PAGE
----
Economic crime is widely reported to be on the increase, but with the limited resources of the state's agencies stretched widely across the full spectrum of criminal offending, victims of fraud and related crimes are too often denied justice and left without effective recourse.
Gareth Minty and Owen Griffiths consider how private prosecutions may help to fill the resulting gap and enable victims to obtain the justice they desire.
The current economic crime wave
Although many crime types have seen a reduction in offending during the COVID-19 pandemic and the ensuing lockdowns, economic crime has followed a markedly different pattern. The Office of National Statistics' ('ONS') most recent year-end report details that there were 5.1 million fraud offences in the year ending September 2021, a 36% increase compared with the year ending September 2019. The ONS further notes that industry body UK Finance reported a 53% increase in remote banking fraud, reflecting fraudsters' attempts to adapt to lifestyles focused increasingly on mobile and internet use.
The ONS report also records an astonishing increase in computer misuse, with 1.9 million offences in the year ending September 2021, an 89% increase compared with the year ending September 2019. The report emphasises that a significant part of this increase relates to large-scale data breaches, another key aspect of modern economic crime. Separately, the damaging impact to the UK economy from the growth in counterfeiting and intellectual property crime is also well established.
Set against this background of prolific offending, Her Majesty's Inspectorate of Constabulary and Fire & Rescue Services ('HMICFRS') reported in August 2021 that victims of fraud were often denied justice and that 'the amount of intelligence, investigation and prevention work that fraud requires is not matched by the resources allocated to it'. In November 2021, the Ministry of Justice separately published the latest edition of its Criminal Justice Statistics quarterly, which recorded that despite total prosecutions for indictable offences having increased overall, the latest year's data in fact saw a reduction in proceedings against defendants charged with fraud offences, down 7% to 5,500. Yet the impact on victims remains considerable, with the HMICFRS report emphasising that 'the suffering felt by fraud victims cannot be overstated' with the effects including 'serious psychological and emotional problems' which put 'a great strain on individuals, families and relationships'.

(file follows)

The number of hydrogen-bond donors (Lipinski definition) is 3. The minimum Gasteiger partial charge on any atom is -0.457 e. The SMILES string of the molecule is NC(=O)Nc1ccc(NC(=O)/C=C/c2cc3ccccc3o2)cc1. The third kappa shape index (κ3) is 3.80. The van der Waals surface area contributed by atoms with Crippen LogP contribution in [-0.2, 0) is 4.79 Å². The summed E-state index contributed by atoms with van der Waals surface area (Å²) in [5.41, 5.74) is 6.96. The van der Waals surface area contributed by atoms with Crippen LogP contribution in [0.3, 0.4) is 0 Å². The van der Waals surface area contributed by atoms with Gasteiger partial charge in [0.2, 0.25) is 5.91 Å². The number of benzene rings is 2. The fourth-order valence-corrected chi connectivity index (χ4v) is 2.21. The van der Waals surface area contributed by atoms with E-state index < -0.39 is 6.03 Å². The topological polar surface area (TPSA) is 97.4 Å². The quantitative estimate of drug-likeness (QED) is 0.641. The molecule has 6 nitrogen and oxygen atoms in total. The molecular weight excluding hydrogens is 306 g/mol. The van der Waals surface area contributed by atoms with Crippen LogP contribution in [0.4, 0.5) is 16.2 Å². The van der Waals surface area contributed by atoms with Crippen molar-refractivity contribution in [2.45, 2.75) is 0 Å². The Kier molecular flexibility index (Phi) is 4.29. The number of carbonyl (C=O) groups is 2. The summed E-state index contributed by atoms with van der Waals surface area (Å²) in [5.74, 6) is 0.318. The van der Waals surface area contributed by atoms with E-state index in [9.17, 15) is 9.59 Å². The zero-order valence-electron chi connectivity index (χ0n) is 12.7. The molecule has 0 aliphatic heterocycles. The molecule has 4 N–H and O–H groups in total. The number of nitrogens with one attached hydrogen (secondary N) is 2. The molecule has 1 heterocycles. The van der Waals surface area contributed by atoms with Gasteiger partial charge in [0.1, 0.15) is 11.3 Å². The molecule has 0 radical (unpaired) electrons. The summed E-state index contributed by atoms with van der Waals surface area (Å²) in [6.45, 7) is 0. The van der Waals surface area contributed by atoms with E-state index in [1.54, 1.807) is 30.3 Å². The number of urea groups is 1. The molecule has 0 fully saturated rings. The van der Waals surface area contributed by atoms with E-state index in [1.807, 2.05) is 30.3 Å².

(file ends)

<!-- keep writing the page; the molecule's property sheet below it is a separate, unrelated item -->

Private Criminal Prosecutions: A Solution
Despite this gloomy outlook, private prosecutions can nevertheless provide victims with a route to justice. The right of a person (natural or legal) to institute and conduct their own criminal prosecution was expressly preserved by the same legislation that simultaneously created the Crown Prosecution Service. A private prosecution is one that is started and funded by a private individual, company or other interested party (e.g. a charity), and therefore does not directly involve the police or any of the state prosecuting authorities. It nevertheless follows the same process and is subject to the same rules of evidence and procedure as a public prosecution, including ensuring a defendant's fundamental right to a fair trial.
Where a case concludes with a defendant's conviction – whether by a guilty plea or verdict (after a trial) – the court will impose the same punishment as it would with a public prosecution, which includes a sentence of imprisonment. Additionally, the court has the power to make an order for compensation in favour of the victim, where they have suffered a measurable loss as a direct result of the criminal conduct.
The punishment of wrongdoing by a criminal court, in proceedings conducted in public and therefore capable of being reported upon, can also serve as an effective deterrent against future offending, particularly for corporate victims who may be the target of repeated offences.